The role of LED lighting in gardening
The use of LEDs in fruit and vegetable farming is mainly to prolong the growing season, especially in the colder regions of the summer. In the past, artificial lighting used for plant growth was mainly high pressure sodium lamps (HPS). However, a clear advantage of solid-state lighting based on LEDs is that lighting does not generate heat, and growers can use interactive lighting, which means that light is placed in the middle or side of a plant, and the light is exposed to the lower part of the plant in a vertical or horizontal direction.
However, the biggest impact of LEDs is on growing leafy vegetables and herbs, which can only grow to a height measured in inches and grow on shelves, each shelf with a dedicated set of LED lamps near plants. This layered shelf is common in so-called urban or vertical farms, where they occupy relatively small growth space in buildings near the population center, while the best lighting and technology, including hydroponic cultivation, can be shorter than outdoor growth cycles.
Gardening lighting Challenges
Of course, there are challenges to any emerging technology, and there are also challenges with respect to led gardening lighting. At present, solid-state lighting technology is still very shallow experience, even many years of gardening scientists are still working on the plant's "light formula", the current new "formula" some of them are not feasible.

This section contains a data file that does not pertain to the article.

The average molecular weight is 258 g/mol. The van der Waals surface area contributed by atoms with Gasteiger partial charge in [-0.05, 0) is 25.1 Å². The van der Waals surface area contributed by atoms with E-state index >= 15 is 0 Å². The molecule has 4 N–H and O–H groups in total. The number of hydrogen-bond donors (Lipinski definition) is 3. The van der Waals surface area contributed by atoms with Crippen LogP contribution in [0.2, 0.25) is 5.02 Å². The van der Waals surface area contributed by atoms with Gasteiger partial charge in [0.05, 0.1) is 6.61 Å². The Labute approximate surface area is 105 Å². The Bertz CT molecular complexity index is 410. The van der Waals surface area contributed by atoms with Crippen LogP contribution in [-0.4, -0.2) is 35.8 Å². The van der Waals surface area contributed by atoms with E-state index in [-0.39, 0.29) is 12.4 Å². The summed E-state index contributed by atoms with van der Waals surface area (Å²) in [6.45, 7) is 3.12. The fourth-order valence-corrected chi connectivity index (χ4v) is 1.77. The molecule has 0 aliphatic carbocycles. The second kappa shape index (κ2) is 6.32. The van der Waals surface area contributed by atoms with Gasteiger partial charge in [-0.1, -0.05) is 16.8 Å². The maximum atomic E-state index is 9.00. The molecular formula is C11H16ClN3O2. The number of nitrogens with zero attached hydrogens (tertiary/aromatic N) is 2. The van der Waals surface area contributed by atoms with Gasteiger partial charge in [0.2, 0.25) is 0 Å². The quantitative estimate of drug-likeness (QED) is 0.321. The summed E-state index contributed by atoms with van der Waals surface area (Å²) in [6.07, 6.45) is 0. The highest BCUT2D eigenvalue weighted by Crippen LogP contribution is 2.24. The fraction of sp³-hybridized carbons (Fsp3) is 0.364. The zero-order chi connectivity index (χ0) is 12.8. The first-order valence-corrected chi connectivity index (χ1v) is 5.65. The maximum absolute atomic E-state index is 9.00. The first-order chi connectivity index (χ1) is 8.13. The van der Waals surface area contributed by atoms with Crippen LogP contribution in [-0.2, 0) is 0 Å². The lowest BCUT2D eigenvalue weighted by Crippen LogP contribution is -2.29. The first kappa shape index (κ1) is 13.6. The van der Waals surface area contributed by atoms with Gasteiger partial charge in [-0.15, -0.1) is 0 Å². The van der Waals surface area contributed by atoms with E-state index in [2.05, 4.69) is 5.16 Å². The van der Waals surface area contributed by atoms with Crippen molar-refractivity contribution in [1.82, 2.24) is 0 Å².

Rami Vardi, general manager of Canoga Park Lighting Manufacturing Co., said that the market for lighting manufacturers in Asia is usually affordable but low-end, with many low-end products in the market lacking relevant certifications such as UL ratings, and LM-79 and LM-80 led reports. Vardi said many growers tried to deploy LED lighting early, but because of poor performance and frustration, high pressure sodium lamps remain the industry's gold standard.
Of course, there are many high quality lighting products in the market, including Philips, Osram and Hubble lighting. Osram and Philips spent years working with university and specialized research groups to conduct horticultural research.
However, horticultural and floral growers still need better metrics related to application. For example, the agricultural Lighting Board of the American Society of Agriculture and Biological Engineers (ASABE) began developing standardized metrics in 2015. The work is considering metrics related to par (photosynthetic effective radiation) spectrum. Par ranges are usually defined as 400-700 NM spectral bands, wherein photons drive photosynthesis actively. Common measurements related to par include photosynthetic photon flux (PPF) and photosynthetic photon flux density (PPFD).